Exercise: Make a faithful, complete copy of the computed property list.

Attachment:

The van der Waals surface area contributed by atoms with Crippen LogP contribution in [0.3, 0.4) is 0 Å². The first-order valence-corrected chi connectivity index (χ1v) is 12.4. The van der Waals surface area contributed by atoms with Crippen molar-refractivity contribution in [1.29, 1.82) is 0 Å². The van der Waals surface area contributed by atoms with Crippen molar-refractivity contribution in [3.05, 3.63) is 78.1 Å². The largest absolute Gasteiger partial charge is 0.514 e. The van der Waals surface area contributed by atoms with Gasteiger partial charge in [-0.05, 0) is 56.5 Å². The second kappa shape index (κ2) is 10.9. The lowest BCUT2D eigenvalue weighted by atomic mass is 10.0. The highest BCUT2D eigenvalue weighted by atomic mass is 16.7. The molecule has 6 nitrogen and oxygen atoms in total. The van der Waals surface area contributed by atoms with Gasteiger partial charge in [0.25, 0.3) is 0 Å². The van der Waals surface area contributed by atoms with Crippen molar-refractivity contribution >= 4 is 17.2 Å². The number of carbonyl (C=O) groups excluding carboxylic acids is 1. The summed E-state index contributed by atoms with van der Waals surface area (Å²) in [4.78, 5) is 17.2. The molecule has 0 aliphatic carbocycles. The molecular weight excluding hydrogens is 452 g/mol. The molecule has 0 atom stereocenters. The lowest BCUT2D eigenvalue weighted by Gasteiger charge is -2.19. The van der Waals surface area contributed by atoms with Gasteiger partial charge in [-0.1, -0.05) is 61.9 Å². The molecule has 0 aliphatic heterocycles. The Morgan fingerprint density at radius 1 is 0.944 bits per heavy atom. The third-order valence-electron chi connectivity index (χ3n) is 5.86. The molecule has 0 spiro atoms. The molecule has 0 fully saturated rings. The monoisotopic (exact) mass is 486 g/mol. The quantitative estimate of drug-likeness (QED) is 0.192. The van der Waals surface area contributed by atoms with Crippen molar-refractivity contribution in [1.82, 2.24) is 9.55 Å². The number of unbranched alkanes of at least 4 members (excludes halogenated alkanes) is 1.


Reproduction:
The van der Waals surface area contributed by atoms with Crippen LogP contribution in [0.3, 0.4) is 0 Å². The first-order valence-corrected chi connectivity index (χ1v) is 12.4. The van der Waals surface area contributed by atoms with Crippen molar-refractivity contribution in [1.29, 1.82) is 0 Å². The van der Waals surface area contributed by atoms with Crippen molar-refractivity contribution in [3.05, 3.63) is 78.1 Å². The largest absolute Gasteiger partial charge is 0.514 e. The van der Waals surface area contributed by atoms with Gasteiger partial charge in [-0.05, 0) is 56.5 Å². The second kappa shape index (κ2) is 10.9. The lowest BCUT2D eigenvalue weighted by atomic mass is 10.0. The highest BCUT2D eigenvalue weighted by atomic mass is 16.7. The molecule has 6 nitrogen and oxygen atoms in total. The van der Waals surface area contributed by atoms with Gasteiger partial charge in [0.25, 0.3) is 0 Å². The van der Waals surface area contributed by atoms with Crippen molar-refractivity contribution >= 4 is 17.2 Å². The number of carbonyl (C=O) groups excluding carboxylic acids is 1. The summed E-state index contributed by atoms with van der Waals surface area (Å²) in [4.78, 5) is 17.2. The molecule has 0 aliphatic carbocycles. The molecular weight excluding hydrogens is 452 g/mol. The molecule has 0 atom stereocenters. The lowest BCUT2D eigenvalue weighted by Gasteiger charge is -2.19. The van der Waals surface area contributed by atoms with Gasteiger partial charge in [-0.1, -0.05) is 61.9 Å². The molecule has 0 aliphatic heterocycles. The Morgan fingerprint density at radius 1 is 0.944 bits per heavy atom. The third-order valence-electron chi connectivity index (χ3n) is 5.86. The molecule has 0 spiro atoms. The molecule has 0 fully saturated rings. The monoisotopic (exact) mass is 486 g/mol. The quantitative estimate of drug-likeness (QED) is 0.192. The van der Waals surface area contributed by atoms with Crippen molar-refractivity contribution in [1.82, 2.24) is 9.55 Å². The number of unbranched alkanes of at least 4 members (excludes halogenated alkanes) is 1.